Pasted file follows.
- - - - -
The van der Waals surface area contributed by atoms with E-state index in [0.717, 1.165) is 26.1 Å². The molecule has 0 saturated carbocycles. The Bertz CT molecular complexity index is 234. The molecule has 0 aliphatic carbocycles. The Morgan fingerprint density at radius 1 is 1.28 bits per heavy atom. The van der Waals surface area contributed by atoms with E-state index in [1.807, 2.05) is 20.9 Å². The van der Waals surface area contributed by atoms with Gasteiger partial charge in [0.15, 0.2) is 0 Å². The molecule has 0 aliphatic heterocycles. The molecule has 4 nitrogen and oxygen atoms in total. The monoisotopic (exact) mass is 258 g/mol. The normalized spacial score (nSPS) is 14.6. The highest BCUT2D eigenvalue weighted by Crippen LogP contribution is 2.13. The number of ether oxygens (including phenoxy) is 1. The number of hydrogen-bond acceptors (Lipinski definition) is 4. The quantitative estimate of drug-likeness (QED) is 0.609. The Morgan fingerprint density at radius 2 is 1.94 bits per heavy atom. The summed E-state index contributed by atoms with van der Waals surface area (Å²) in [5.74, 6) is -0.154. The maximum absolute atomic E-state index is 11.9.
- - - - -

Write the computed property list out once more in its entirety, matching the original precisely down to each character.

The van der Waals surface area contributed by atoms with E-state index in [0.717, 1.165) is 26.1 Å². The molecule has 0 saturated carbocycles. The Bertz CT molecular complexity index is 234. The molecule has 0 aliphatic carbocycles. The Morgan fingerprint density at radius 1 is 1.28 bits per heavy atom. The van der Waals surface area contributed by atoms with E-state index in [1.807, 2.05) is 20.9 Å². The van der Waals surface area contributed by atoms with Gasteiger partial charge in [0.15, 0.2) is 0 Å². The molecule has 0 aliphatic heterocycles. The molecule has 4 nitrogen and oxygen atoms in total. The monoisotopic (exact) mass is 258 g/mol. The normalized spacial score (nSPS) is 14.6. The highest BCUT2D eigenvalue weighted by Crippen LogP contribution is 2.13. The number of ether oxygens (including phenoxy) is 1. The number of hydrogen-bond acceptors (Lipinski definition) is 4. The quantitative estimate of drug-likeness (QED) is 0.609. The Morgan fingerprint density at radius 2 is 1.94 bits per heavy atom. The summed E-state index contributed by atoms with van der Waals surface area (Å²) in [5.74, 6) is -0.154. The maximum absolute atomic E-state index is 11.9.